I don't usually think of knitting books as coffee table books, but that's clearly what the folks at Vogue Knitting and Rizzoli New York had in mind when they put together Vogue Knitting: Classic Patterns from the World's Most Celebrated Knitting Magazine.
The book looks back at the 30 years since Vogue Knitting was revived (Fall/Winter 1982 to Spring/Summer 2011, to be precise), presenting a collection of classic patterns from the 1980s, '90s and 2000s that becomes a compendium of knit style over the past 30 years.
About the Book
- Pages: 288
- Format: hardcover
- Number of patterns: 77
- Skill level: 11 are rated "Very Easy Very Vogue," 26 are for intermediate knitters and 40 are for experienced knitters
- Sizing: All projects are for women and garments usually include 3 or 4 sizes, though some have only 2 and some as many as 6
- Illustrations: 170 full-color photographs
- Knitting lessons: some techniques and abbreviations are given at the back of the book; the only illustrated techniques are measuring gauge and the three-needle bind off
- Publication date: November 2011
History in Vogue
The book opens with a brief forward by designer Anna Sui and a longer introduction by longtime editor in chief Trisha Malcolm. The comes what's called "A Brief History of Vogue Knitting," but it sure doesn't read quickly.
Instead, this 17-page history feels more like an advertisement for the magazine and the brand, touting its relationship with big-name designers, its superior art direction and skilled editing. All of that may be true, but it's still excessively self-congratulatory to me.
Unless you're a seriously devoted fan of the magazine (or have worked on staff or as a designer for VK) you can easily skip this part and dive right into the patterns.
The designs in Vogue Knitting are arranged chronologically by decade. Each is shown in a two-page spread with the original magazine presentation and a a couple of paragraphs about the design and other projects or articles that were featured in that issue.
All of the designs are presented with patterns at the back of the book, which adds to the coffee-table feel. A fan of fashion history could use this book as a reference for color, shape and styling even if she couldn't knit, and knitters can use it for inspiration even if they never work a design from its pages.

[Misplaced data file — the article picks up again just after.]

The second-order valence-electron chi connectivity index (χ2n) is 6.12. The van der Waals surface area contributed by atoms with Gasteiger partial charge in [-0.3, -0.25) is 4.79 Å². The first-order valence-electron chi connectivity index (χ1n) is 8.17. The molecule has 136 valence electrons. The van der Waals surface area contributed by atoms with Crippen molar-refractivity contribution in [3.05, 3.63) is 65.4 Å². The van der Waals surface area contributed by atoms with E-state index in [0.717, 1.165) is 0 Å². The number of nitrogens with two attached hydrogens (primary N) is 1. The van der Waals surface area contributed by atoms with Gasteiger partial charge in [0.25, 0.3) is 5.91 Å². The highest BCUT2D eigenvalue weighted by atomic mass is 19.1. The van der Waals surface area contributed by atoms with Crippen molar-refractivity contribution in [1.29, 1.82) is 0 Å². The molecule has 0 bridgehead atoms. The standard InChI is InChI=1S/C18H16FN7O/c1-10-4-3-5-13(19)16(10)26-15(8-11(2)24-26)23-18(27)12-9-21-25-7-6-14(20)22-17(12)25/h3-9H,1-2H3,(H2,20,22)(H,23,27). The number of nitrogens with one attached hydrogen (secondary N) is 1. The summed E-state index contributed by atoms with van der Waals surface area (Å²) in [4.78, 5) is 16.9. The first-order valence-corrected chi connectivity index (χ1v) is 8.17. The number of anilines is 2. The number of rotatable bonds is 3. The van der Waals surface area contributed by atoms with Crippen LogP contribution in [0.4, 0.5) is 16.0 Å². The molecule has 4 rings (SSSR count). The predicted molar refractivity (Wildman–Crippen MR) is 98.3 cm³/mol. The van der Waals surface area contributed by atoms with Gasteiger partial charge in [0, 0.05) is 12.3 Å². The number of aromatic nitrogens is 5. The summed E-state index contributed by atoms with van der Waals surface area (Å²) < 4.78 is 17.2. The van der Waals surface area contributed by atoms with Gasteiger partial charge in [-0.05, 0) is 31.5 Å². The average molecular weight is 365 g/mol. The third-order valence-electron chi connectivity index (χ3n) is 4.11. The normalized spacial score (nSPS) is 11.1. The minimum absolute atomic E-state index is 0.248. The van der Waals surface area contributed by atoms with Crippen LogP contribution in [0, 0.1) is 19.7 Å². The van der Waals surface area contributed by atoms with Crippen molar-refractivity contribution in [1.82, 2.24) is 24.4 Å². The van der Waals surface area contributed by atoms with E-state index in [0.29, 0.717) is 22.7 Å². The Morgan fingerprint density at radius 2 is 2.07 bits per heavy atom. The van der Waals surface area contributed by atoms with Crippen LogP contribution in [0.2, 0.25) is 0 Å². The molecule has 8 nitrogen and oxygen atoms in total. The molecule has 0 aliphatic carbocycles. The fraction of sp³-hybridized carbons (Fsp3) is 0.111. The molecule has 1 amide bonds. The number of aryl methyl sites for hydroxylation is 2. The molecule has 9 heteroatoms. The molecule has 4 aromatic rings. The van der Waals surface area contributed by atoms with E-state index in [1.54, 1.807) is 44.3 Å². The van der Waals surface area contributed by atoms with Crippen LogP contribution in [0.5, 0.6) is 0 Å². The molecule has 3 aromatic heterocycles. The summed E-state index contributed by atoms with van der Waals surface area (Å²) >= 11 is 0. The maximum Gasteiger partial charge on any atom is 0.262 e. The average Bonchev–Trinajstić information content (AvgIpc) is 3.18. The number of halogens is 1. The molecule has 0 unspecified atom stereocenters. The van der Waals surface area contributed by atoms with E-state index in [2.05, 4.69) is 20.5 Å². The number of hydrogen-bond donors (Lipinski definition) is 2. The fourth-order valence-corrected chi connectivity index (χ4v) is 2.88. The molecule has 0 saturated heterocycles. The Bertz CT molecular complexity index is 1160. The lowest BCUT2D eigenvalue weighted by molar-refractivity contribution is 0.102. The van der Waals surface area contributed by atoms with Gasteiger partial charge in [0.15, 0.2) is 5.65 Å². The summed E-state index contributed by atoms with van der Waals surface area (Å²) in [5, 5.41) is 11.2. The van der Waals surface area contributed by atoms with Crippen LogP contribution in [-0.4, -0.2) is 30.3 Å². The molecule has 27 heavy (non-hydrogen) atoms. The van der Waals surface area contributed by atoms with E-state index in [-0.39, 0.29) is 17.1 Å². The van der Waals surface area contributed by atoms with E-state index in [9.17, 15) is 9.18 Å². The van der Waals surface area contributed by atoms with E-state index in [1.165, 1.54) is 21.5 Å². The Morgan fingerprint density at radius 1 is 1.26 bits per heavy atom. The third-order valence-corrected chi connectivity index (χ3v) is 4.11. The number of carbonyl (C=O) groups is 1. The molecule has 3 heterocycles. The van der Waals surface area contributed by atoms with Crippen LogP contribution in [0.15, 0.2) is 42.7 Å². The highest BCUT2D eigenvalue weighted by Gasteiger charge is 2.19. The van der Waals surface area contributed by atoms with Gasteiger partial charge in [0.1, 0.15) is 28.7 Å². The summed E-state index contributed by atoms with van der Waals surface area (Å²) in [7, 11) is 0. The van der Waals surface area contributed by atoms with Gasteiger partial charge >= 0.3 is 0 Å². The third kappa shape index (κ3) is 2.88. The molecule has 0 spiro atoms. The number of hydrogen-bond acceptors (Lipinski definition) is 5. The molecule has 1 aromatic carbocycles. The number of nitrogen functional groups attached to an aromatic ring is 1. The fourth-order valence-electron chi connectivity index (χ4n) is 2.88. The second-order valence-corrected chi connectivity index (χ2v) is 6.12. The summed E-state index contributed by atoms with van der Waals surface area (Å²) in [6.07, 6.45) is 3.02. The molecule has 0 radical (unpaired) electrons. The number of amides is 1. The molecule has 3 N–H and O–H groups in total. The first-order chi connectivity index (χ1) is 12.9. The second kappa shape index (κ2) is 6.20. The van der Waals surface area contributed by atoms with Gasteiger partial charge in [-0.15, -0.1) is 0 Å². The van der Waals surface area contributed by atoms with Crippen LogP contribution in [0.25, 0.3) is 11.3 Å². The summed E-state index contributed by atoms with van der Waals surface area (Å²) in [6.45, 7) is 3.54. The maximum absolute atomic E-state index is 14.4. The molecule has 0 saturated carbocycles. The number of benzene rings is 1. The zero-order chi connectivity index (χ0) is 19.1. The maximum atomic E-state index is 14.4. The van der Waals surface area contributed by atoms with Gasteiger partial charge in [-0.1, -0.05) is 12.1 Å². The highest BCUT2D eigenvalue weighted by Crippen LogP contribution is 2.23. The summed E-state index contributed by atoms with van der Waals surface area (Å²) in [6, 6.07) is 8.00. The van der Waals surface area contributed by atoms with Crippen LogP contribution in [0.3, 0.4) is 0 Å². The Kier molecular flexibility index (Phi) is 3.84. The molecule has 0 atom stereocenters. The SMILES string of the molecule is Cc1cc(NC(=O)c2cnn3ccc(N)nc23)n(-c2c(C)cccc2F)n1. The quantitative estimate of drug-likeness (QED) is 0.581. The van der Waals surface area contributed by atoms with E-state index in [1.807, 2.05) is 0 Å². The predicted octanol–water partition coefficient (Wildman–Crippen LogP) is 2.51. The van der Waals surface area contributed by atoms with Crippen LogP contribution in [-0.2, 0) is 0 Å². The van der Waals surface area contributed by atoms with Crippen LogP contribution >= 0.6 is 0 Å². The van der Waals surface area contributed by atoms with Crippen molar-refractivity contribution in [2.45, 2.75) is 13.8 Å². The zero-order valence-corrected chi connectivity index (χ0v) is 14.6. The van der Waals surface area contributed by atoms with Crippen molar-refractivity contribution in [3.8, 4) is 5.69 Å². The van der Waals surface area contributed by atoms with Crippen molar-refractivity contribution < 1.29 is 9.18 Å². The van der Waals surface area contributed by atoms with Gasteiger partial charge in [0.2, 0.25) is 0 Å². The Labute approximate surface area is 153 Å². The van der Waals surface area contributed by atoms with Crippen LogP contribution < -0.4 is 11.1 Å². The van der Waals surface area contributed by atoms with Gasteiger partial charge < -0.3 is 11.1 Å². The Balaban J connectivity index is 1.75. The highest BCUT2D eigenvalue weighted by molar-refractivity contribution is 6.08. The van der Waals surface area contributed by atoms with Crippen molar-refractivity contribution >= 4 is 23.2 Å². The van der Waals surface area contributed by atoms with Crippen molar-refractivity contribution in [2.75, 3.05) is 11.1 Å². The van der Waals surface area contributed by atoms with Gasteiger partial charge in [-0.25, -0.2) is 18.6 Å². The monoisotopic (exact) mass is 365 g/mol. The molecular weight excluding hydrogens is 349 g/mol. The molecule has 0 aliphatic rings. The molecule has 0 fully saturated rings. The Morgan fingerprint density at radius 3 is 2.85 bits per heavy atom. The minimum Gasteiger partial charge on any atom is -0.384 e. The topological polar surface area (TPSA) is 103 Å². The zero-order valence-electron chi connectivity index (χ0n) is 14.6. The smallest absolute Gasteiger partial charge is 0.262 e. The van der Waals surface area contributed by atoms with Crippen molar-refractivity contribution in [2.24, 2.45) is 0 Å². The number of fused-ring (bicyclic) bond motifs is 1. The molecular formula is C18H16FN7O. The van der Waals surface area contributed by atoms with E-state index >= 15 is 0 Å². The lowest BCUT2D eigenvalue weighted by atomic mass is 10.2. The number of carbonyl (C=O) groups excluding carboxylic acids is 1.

Which is not to say there aren't plenty of patterns her you'll want to knit, depending on your style and love of the slightly retro.
From the 1980s there's a Classic Cable Sweater with a small shawl collar from Calvin Klein, Mark Jacobs' giant faux-plaid sweater (his first design for the magazine at age 22), a classic deep Rib Cardigan reimagined from a pattern in a 1949 issue, and a lovely trapeze Swing Coat by Deborah Newton that would all be nice additions to a modern wardrobe.
The 1990s selections offer such beauties as the Trapeze Dress by Laurie Macmillan, a raglan beauty with contrasting ribbed-tie collar; a bright blue wave-emblazoned tee by Norah Gaughan; the giant Red Hot Sweater worked in Seed Stitch; Isaac Mizrahi's Striped Sweater, using a stunning 24 colors of mohair blend yarn on a ribbed turtleneck; Joan Vass' pretty, snug cabled Tape Tee; and a lovely, hazy cable rib wrap from Lily Chin.
The "Modern Classics" section, featuring patterns from the 2000s, has the biggest selection of patterns and probably the most that will appeal to today's knitters. Some of my favorites include Mari Lynn Patrick's Ribbed Yoke Sweater, a short-sleeved cashmere stunner, as well as her Fine Lines Cowl sweater, which uses a slip-stitch pattern to form the stripes; the giant Striped Tunic from Twinkle, using three strands of an already chunky yarn to make a huge statement; the Whip-Stitch Tunic by Michael Kors (Oprah once wore the ready-to-wear version in her magazine); Debbie Bliss' classic Fair Isle Cardigan; Kaffe Fassett's clever Dolman Pullover, using two shades of multicolored yarn to do the heavy colorwork; and the cozy, bulky, shawl-collared Fisherman's Cardigan, which proves that comfort will always be in style.
Vogue Knitting is a fascinating and beautiful book, showing off some of the best of the more recent incarnation of this venerable magazine.
It would have been nice if some effort had been made to provide substitution suggestions for the many yarns used in the patterns that are no longer produced (more specific than "a DK-weight yarn with similar fiber content," for example). But for the knitter willing to do the legwork to find suitable replacement yarns, this book is a good guide to the fashions of the '80s, '90s and 2000s that are largely still wearable today.
Even if you don't knit any of these patterns, the book is a beautiful reference to the styles of the recent past that is sure to inspire and enthrall stitchers of all skill levels.